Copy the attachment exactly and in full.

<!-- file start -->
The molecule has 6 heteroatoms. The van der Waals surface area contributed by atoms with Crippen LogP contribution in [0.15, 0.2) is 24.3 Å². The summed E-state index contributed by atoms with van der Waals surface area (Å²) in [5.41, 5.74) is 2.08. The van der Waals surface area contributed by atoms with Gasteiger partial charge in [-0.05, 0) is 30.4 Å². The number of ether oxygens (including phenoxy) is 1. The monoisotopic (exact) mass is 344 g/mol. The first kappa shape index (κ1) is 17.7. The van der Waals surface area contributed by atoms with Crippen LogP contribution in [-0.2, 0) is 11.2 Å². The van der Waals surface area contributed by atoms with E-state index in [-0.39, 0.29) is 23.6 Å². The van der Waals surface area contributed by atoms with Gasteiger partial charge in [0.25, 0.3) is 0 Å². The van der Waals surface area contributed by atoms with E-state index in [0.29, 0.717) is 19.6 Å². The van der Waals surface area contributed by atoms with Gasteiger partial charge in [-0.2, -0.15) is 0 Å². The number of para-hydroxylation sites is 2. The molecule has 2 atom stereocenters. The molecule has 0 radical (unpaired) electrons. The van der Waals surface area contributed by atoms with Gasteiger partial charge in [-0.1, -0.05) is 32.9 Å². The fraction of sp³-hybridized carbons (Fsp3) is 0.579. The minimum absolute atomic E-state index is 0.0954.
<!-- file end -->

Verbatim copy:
The molecule has 6 heteroatoms. The van der Waals surface area contributed by atoms with Crippen LogP contribution in [0.15, 0.2) is 24.3 Å². The summed E-state index contributed by atoms with van der Waals surface area (Å²) in [5.41, 5.74) is 2.08. The van der Waals surface area contributed by atoms with Gasteiger partial charge in [-0.05, 0) is 30.4 Å². The number of ether oxygens (including phenoxy) is 1. The monoisotopic (exact) mass is 344 g/mol. The first kappa shape index (κ1) is 17.7. The van der Waals surface area contributed by atoms with Crippen LogP contribution in [-0.2, 0) is 11.2 Å². The van der Waals surface area contributed by atoms with E-state index in [-0.39, 0.29) is 23.6 Å². The van der Waals surface area contributed by atoms with Gasteiger partial charge in [0.25, 0.3) is 0 Å². The van der Waals surface area contributed by atoms with E-state index in [0.29, 0.717) is 19.6 Å². The van der Waals surface area contributed by atoms with Gasteiger partial charge in [-0.2, -0.15) is 0 Å². The number of para-hydroxylation sites is 2. The molecule has 2 atom stereocenters. The molecule has 0 radical (unpaired) electrons. The van der Waals surface area contributed by atoms with Gasteiger partial charge in [-0.1, -0.05) is 32.9 Å². The fraction of sp³-hybridized carbons (Fsp3) is 0.579. The minimum absolute atomic E-state index is 0.0954.